Operation Payback

Operation Payback was a series of DDoS attacks organized by Anonymous that started on September 17th, 2010 against major entertainment industry websites such as the websites for the Recording Industry Association of America and the Motion Picture Association of America.

Operation Sony

After the Sony Corporation pursued legal action against the hackers George Hotz and Egorenkov, a contingent within Anonymous networks began attacking Sony-branded websites in a campaign named Operation Sony in April of 2011.

Operation Antisec

Operation Antisec (a.k.a Operation Anti-Security, #antisec) was an international hacktivist campaign launched by a coalition of Anonymous hackers including former members of Lulzsec. The operation officially began with the attacks against the United Kingdom’s Serious Organized Crime Agency in June of 2011.

Google+ Ban & Anonymous Social Network

In July of 2011, the “Your Anon News” page was banned from Google’s new social networking service Google Plus on the grounds that “some of the posted content violates the company’s Community Standards.”



Following the ban, Anonymous announced via one of its Tumblr sites that the group will build its own social network called “AnonPlus,” a presumably anonymous social networking service with “no fear of censorship, of blackout, nor of holding back.” Currently, AnonPlus.com displays the following message:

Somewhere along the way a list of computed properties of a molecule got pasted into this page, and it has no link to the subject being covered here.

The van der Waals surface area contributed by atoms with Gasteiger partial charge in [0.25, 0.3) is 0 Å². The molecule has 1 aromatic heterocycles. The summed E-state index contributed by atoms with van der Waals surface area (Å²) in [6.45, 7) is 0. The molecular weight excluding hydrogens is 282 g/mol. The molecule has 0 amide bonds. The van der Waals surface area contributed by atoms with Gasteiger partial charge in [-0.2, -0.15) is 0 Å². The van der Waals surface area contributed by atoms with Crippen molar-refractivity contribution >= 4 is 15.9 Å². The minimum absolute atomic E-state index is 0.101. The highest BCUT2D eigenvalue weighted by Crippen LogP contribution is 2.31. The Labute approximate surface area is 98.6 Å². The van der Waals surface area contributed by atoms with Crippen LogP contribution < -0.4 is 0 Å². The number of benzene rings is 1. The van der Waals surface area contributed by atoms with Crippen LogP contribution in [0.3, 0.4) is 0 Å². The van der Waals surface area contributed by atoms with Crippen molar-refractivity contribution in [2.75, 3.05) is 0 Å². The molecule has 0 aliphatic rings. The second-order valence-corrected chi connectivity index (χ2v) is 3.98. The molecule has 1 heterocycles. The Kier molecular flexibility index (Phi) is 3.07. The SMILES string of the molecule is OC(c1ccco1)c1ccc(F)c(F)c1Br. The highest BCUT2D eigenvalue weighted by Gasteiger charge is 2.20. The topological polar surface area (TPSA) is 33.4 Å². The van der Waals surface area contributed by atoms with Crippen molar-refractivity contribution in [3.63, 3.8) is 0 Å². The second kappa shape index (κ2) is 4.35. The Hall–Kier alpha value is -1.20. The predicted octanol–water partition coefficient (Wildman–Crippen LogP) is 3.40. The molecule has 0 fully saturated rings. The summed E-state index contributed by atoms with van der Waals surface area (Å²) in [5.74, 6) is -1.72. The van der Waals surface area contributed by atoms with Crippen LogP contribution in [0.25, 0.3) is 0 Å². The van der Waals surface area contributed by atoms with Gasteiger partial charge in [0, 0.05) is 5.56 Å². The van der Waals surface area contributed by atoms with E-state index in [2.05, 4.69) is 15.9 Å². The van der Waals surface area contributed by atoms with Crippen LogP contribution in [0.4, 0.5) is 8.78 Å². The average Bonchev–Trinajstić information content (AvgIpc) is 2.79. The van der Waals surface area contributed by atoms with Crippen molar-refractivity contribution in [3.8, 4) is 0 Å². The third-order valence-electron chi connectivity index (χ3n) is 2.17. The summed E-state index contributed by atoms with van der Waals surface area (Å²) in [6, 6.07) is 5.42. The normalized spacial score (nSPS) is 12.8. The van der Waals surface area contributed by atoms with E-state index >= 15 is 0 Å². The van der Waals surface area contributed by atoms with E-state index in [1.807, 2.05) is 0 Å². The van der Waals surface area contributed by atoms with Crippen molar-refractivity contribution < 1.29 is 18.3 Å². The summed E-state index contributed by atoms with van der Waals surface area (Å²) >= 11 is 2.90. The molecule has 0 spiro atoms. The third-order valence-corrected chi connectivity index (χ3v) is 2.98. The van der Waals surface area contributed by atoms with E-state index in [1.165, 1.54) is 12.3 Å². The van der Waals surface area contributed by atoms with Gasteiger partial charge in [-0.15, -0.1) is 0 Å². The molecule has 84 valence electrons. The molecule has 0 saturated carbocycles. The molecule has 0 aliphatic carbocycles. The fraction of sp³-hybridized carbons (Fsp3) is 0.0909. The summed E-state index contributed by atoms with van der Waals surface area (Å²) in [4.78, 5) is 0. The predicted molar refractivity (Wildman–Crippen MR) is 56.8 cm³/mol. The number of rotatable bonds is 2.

Operation Facebook

In July of 2011, a video titled “Message from Anonymous: Operation Facebook, Nov 5 2011” was uploaded to YouTube which claimed that the social networking site Facebook would be destroyed by Anonymous on November 5th, 2011 (shown below).

Operation BART

Operation BART (#OpBART) is an Anonymous hacktivist campaign that was launched against San Francisco’s Bay Area Rapid Transit (BART) websites following its disruption of cellphone services in select subway stations in August of 2011. According to the group’s press release, the BART authorities disabled cellphone signals on its stations on August 11th, 2011 after receiving reports about a planned protest over fatal shootings of passengers by transit security officers.